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MD5 Record Set:    Disc 1    -    Disc 2 -    Disc 3 -    Disc 4 -    Disc 5 -    Disc 6
  • Band / Artist
  • Concert Date
  • RoIO Title
  • Venue
  • Asia
  • 1982-04-29
  • Sole Survivors
  • Orpheum Theatre
  • Town / City
  • State / Prov.
  • Country
  • File Format
  • Boston
  • MA
  • USA
  • FLAC
  • Recorder Number
  • Sound Quality
  • Entered By
  • Date Entered
  • Rec 1
  • Good
  • davebowman
  • 2019-10-28 12:27:30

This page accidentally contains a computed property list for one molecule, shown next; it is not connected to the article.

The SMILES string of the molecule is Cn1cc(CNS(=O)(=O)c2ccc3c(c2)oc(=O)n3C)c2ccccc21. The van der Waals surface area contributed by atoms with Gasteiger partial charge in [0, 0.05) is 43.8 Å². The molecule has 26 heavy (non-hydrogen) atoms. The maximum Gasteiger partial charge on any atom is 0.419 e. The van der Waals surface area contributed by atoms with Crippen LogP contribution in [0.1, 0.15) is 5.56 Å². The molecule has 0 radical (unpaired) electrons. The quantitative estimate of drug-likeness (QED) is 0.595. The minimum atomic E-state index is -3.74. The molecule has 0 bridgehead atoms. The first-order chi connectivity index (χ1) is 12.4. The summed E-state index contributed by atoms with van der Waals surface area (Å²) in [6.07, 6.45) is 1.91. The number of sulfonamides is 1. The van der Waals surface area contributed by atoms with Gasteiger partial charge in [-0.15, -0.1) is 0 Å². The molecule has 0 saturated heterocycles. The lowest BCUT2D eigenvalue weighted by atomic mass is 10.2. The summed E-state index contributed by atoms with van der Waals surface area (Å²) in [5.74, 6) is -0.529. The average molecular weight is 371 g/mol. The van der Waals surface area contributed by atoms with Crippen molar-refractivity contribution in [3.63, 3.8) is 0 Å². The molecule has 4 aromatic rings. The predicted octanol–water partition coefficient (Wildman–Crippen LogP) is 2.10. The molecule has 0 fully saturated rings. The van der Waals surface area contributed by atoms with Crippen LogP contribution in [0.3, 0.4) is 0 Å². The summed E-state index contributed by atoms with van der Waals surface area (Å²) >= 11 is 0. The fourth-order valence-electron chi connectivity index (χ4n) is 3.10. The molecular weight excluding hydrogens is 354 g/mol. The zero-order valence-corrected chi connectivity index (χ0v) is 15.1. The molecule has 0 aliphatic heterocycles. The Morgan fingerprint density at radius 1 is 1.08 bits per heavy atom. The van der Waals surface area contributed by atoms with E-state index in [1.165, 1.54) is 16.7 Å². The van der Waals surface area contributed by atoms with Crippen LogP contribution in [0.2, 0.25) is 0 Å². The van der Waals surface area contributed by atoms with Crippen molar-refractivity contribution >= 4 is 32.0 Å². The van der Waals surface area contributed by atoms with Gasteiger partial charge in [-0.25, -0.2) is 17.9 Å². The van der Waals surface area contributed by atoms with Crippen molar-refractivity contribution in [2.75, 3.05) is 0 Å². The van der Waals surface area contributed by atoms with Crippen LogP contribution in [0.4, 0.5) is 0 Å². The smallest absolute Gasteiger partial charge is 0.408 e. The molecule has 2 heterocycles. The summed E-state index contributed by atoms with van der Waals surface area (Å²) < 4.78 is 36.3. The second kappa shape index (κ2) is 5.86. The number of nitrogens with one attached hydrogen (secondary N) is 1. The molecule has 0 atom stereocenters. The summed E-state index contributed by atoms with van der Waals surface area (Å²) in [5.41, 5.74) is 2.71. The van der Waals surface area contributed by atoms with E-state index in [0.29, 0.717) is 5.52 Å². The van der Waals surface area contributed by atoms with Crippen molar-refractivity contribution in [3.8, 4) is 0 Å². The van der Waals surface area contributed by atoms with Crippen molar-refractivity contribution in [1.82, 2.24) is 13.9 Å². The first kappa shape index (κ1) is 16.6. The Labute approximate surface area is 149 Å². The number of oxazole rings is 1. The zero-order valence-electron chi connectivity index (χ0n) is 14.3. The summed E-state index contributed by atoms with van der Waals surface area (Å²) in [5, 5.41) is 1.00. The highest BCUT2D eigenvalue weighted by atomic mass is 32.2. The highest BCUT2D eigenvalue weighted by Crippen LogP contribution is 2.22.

• Asia 1982-04-29 Orpheum Theatre, Boston, MA, USA Balrog Source, Lestat Remaster, Gromek Art, FLAC 16-44.1 Lineage: 1982: Nakamichi CM-100/CP-1 > Nakamichi 550 (Dolby B in) > Maxell UD XL II 2011: Maxell UD XL II > Nakamichi Dragon (Dolby B out) > RDL FP-UBC6 > MOTU 896 > Sound Forge Audio Studio 9.0 > Wave [96kHz/24 bit] > Izotope RX, Audition Pro with Izotope Ozone [mastering and downsample/conversion to 44.1KHz/16 bit] > Wave > FLAC Disk One: 01 Time Again 02 One Step Closer 03 Without You 04 The Ancient 05 Clap 06 Midnight Sun 07 Only Time Will Tell 08 The Smile Has Left Your Eyes 09 Cutting It Fine 10 Wildest Dreams Disk Two: 11 Here Comes the Feeling-> Carl Palmer solo-> Here Comes the Feeling 12 Soul Survivor 13 Heat of the Moment Contrast Clause: The raw version of this recording has been in circulation for many years. One version previously on Dime was ripped and converted to SHN by Zerosun666. Recording Notes: The recording was made from front-row balcony, somewhat off-center. Three microphones were used as an experiment and the mix changes somewhat during the show. The band had PA trouble that night but it's difficult to identify when it occurred from the recording. Performance Notes: In Barry's opinion, they sounded the best they ever have on that first tour. The enthusiasm for the material was still there. Lestat Notes: I think we all agree this is Asia at their best. Later Asia performances had their charms including the important 1983 "Asia in Asia" visual record featuring Greg Lake, and even the 2007-2010 reunion tours offered some fascinating covers of the members' other bands including Yes, but when I heard this 1982 delivery I became depressed at never having gotten a chance to see them on that tour. Anyhow, we have a Balrog AR of it and can be eternally grateful for that. As he notes below however there are some issues stemming from Asia's PA output and mix, which became more and more evident as more detail uncovered in the remastering process. Not the least among them is some very noticeable and quite frustrating distortion in all guitars and vocals. Vocals also have an unpleasant 'early PA' aspect evoking the tinny, 'boxy' sound of amplified ballpark announcers and speeches from the 1930s. The PA mix is also rather less balanced than we'd expect from a band like Asia, with Wetton's bass especially high and Palmer surprisingly low. Bass guitar is so strong in fact it makes natural realism in things like toms and kick drums impossible to reveal fully without the former becoming too much. Being the very beginning of the first tour I guess we shouldn't be surprised. Bugs do happen even to the best at such times. Another bug in the PA output was uneven amplitude, which will be noticeable between left and right channels in some tracks and in both channels of other tracks otherwise even. Some balancing has been done, but only in the narrow parameters the recording will permit without itself becoming "mixed," to wit, artificial sounding and not what the audience heard. Efforts to mitigate SQ issues overall were successful to varying degrees, and the resulting audio while not the best of "BLG" by any means does qualify for the label. The detail, depth and definition we set as our goal are in place, along with the "you are there" sound we strive for. Between the new transfer and remaster we're confident it now sounds better and more realistic than any version previously circulated, Asia sound system flaws and all. Remaster Summary: EQ and other work to reveal - not mix - extant AR detail, to every extent possible as the audience heard and felt it. No need for or attempts to alter band-crowd-venue sound balance as audience volume was well below that of band, locally and at a distance. No compression or noise reduction applied. Tape hiss is noticeable, especially during the quieter musical sections, but even there the signal to noise ratio remains favorable enough to avoid risky NR. Balrog (Barry) Notes: What I remember most about this concert is that I went to a record signing at Strawberries on Memorial Drive in Cambridge that afternoon. I had my album cover signed by all four band members and chatted with each briefly. As I was leaving I begged Steve Howe to do a solo tour someday. He wasn't interested then but he finally did many years later. I also remember it being the only time I ever had someone else sneak my equipment into the Orpheum. The security was particularly tight for that show. Because the seats were front-row balcony and completely unobstructed, I decided to experiment with three microphones. The 550 had a "center- channel" mike input but came with no instructions whatsoever as to how to use a three-mike mix to make a stereo recording. If you listen very carefully, you can hear the stereo mix change slightly as the show goes on. The conclusion was that the third mike adds nothing to the quality of the recording so I never used it again. My goal in taping concerts has always been to achieve time travel. I want go back in time and relive musical experiences that were much too important to me to allow them be heard once and lost forever. And I want the experience to be available to everyone who loves the music, including future generations. Anyone who has ever taped a concert knows that there's a price to pay, not only in terms of money spent and risk taken, but in the way it diminishes your own enjoyment of the show. You have to monitor the mikes and the deck. If you allow yourself to get too much into the music and forget about the equipment, you screw up. So it's sort of like being the designated driver. You can enjoy yourself, but not too much. The reason I bring this up is to point out how much Lestat's remastering work makes up for the enjoyment lost at the time the recording was made. Now I can relive the experience while completely relaxed. Other than the absence of venue ambience, it's not much different from being there. With no equipment to worry about I can let the music carry me to places I've never been. I sincerely hope it provides the same enjoyment for you. Gromek Notes: I'm happy to be onboard again for another BLG project! This Asia performance is a wonderful and vibrant one, full of energy. It is clear that the band were enjoying themselves. This being the fact also helped me in creating the cover art you are now reading. I hope the complete package is to the listeners likings. I did not want to recreate another Roger Dean cover art, that has been done too many times before, but the work that Dean brought us in the past has certainly influenced me. How could it not? This art collage is my own, even though i am using images that were all found on the Internet. I hope I put in that little bit of Gromek, that is liked by so many, to make it so. May this cover art package give you that extra dimension when listening to this splendid Balrog recording, remastered by Lestat, who both performed wonders in bringing it to us (both in their own way)! Joe the Destroyer Notes: The 1982 arrival of ASIA as the latest prog-related band was a mixed pleasure for fans of their earlier bands. On the one hand, we were surely glad to have such capable musicians back into productivity, and one could hardly fault pairing a guitarist of Steve Howe's caliber with a rhythm section made of Carl Palmer & John Wetton. Palmer was the prog-drummer without equal, and Wetton had already proved himself equal to filling Greg Lake's shoes in King Crimson. It was like rolling ELP & Yes (the two giants of prog-rock) into one. On the other hand, this was 1982: Ground Zero for the Death of the 70s, as dance-bands with synthesizers rapidly overtook the airwaves. Even nouveau-prog bands like Rush & Styx had dropped their prog pretensions like last year's leg-warmers, and ASIA looked like yet another casualty for those who appreciated grand musical statements: no classical structures, no multipart suites, and certainly no Mellotron. Signed to Geffen Records, ASIA produced & marketed themselves like a commercial pop band and scored their arrival with a genuine hit single. The dinosaurs of prog-rock had risen up in response to their punk challengers, staked out territory in the new sonic landscape, and held their own. But at what musical cost? The slickly-produced album tended to make the songs sound all of a piece -- a balm upon the ears of radio listeners, and all the rage in pop music production at the time. As TV began to dictate what radio would play, the visual took precedence over musical skill, and music left the realm of how musicians sounded in person for an ethereal radioworld of machinelike perfection. The "Machine Messiah" seemed to have won. Where did this leave the superskilled musicians of yore? Well, here's the evidence: from the opening notes, this is a band clearly NOT far removed from Howe's then-recently deceased band -- "Time Again" draws almost direct comparison to "Machine Messiah" before launching into its own. And (unlike the 1979 ELP album) this was not a band run out of energy, but quite the opposite: ASIA were sure of themselves, and out to conquer the airwaves in a way that U.K. never could, and Yes no longer did. The songs themselves are shorter and less grandiose than what these musicians had done before. Still: without the distraction of glossy production, we hear the continuation of Yes' DRAMA album that ASIA's first album really meant to be all along. And in concert, we hear it energetically presented by a band fresh in its reformation -- a band no longer weighed down by expectations from earlier recordings. Oh sure, the expectations were there; their audiences were predominantly fans of their earlier bands. But, barring Steve Howe's solo spot, ASIA could afford to ignore all that. And they did, without let or apology. Listening to this performance, we can hear why: there are dozens of little bits tucked in and around the songs: a bit of mini-Moog here, a rhythmic arrangement there, all cleverly wrapped around choruses you could sing along with. "Time Again" is bookended by its heavy riff, and includes a marvelous tradeoff of dissonant chords after the chorus. "Cutting it Fine" features a coda section which serves all the grandiosity we expect from a prog band. "Here Comes The Feeling" allows a Palmer showcase right out of his 70s work, though thankfully not quite as long as he did previously. It's there; it's just much more to the point. And that's ASIA really in a nutshell: more concise than before, without forgetting where they had come from. That would soon change, and ASIA's fortunes would drop accordingly. Eventually they would reform & pick up where this first album left off, but that's another time & story. This story is one part phoenix-rising-from-the-ashes, one part still-got-it, one part successful-transformation-with- integrity. It's not all glory; all those new synthesizers on the market mean that Geoff Downes' keyboards occasionally date themselves. But he also brought a cutting-edge sound to the band without losing the link to the past the fans in the audience cherished. It's not so easy to remember this now, but at this time, there was no sign of there ever being another Yes, or anything like it. Since 1976 (when Johnny Rotten called Yes out as dinosaurs), progressive rock had slowly buckled under like the emperor's new clothes. By 1982, they were virtually all gone -- replaced by Rod Stewart & Pat Benatar; Duran Duran & Thomas Dolby. If you really looked, there was a New Wave band calling itself King Crimson that sounded more akin to the Talking Heads (who had scored only minor success at that time). Genesis had already begun shifting to New Wave, when their lead singer wasn't doing outright pop. At the time, ASIA was the newest, brightest star in the prog-rock stable -- and in commercial rock at the same time. Not a bad trick for a bunch of dinosaurs. Thanks to this excellent audience capture, we who were not there can hear what we missed, and those few who were can sit back and enjoy ASIA when it was new. Hope you enjoy.